Greg Asner, Robin Martin speak about collective action needed to tackle the climate crisis
Editor’s note: This story is featured in the 2022 year in review.
The world is under threat.
A warming climate, disappearing rainforests and dying corals impact populations around the world, and the solutions to these challenges will require members of society to come together.
A new YouTube Originals documentary titled "The Letter: A Message For Our Earth" centers around the Laudato Si’ — an encyclical letter written by Pope Francis in 2015 to the world, calling for collective action to tackle the environmental crisis and find solutions.
The documentary features voices representing Indigenous communities, people living in poverty, young people and the science community, and follows their journey to Rome to meet with the pope and share their stories on the planetary crisis and the toll it’s taking on nature and people.
Arizona State University scientists and husband-and-wife duo Greg Asner, director of ASU’s Center for Global Discovery and Conservation Science, and Robin Martin, associate professor in the School of Geographical Sciences and Urban Planning, were chosen to represent the global scientific community for the film. In it, they share their latest research mapping underwater heat waves that are threatening coral reef ecosystems.
"The Letter: A Message For Our Earth" premiered on YouTube Originals on Oct. 4 and is available free to stream online.
ASU News talked to Asner and Martin about the documentary, conservation and the role the scientific community plays to generate action to preserve the future of our planet.
Editor's note: The following interview has been edited for length and clarity.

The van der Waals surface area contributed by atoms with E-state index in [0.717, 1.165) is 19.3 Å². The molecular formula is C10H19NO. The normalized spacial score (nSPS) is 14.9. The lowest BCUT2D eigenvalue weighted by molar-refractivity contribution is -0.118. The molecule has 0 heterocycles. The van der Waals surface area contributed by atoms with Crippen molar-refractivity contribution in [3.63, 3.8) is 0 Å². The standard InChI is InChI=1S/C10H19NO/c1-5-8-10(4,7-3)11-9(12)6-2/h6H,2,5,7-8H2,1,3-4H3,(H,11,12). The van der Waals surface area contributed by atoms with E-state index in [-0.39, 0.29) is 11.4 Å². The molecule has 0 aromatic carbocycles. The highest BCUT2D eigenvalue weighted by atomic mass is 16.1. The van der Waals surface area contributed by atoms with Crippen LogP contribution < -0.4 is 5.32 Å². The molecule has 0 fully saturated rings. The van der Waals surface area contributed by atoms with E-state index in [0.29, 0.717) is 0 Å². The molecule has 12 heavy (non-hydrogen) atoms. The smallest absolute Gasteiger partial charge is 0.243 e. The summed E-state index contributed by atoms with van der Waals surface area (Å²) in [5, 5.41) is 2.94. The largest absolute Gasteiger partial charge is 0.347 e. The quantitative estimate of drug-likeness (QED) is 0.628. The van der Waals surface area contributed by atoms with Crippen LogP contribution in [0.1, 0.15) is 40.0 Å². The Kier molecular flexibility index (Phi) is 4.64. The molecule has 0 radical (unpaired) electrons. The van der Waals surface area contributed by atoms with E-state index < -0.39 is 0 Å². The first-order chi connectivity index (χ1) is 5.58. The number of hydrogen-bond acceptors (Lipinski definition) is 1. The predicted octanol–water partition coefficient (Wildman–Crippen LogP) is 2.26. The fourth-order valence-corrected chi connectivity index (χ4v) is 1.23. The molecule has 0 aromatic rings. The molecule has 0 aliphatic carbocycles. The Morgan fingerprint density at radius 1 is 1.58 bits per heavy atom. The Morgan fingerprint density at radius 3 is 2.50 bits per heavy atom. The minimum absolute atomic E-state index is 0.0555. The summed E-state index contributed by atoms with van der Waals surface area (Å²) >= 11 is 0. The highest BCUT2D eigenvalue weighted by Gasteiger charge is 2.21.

Question: Can you tell me about your role in the film?
Robin Martin: Our role was to represent the unseen wildlife. The film focused on our research with coral reefs, but it's symbolic of all wildlife. They wanted to have one individual for each of the elements discussed in the Laudato Si’.
Greg Asner: In the film, there was one 14-year-old girl representing the youth, a chief from the Amazon representing the Indigenous voice and Arouna Kandé, a climate refugee, representing the poor. Robin and I were a pair of voices for wildlife and biodiversity, and throughout the process, the two became interchangeable.
Q: What is the importance of having all these groups represented in the fight against climate change?
Asner: Science cannot solve the climate change crisis alone. As scientists, we measure, provide a compass and provide tools and tool kits, but all people at all levels are needed to tackle this. Scientists know this already, including the most experienced veteran researchers. People cannot just sit back and hope that science will solve the climate crisis or hope that some technological solution will solve it. We need to act and work together.
We need other factors. We need to work with the fact that Indigenous people are stewarding 80% of what's left in the natural world right now, that the youth are who we need to invest in, to train and empower, and then the poor — we're not going to get anywhere unless we address poverty. This mixture of action and solutions has to happen; this is all known.
Q: It seems as if there’s been a call to act for decades now, but how do we spur change? Where should time and resources be invested?
Asner: Yes, we’ve heard that message before. What I'm saying is it's got to be taken to scale right away. This needs to be a solutions-oriented story.
As scientists, and I don't mean just Robin and I, but the entire science community, we have generated a huge number of tools — whether they're natural capital tools, like reforestation tools, or reef restoration and carbon reduction tools. A thousand tools have been generated, talked about, presented, iterated and are ready to implement. But we have got to get people working in this space to implement the science. Science is not the answer alone, but it's the nail and hammer of how to help get us there.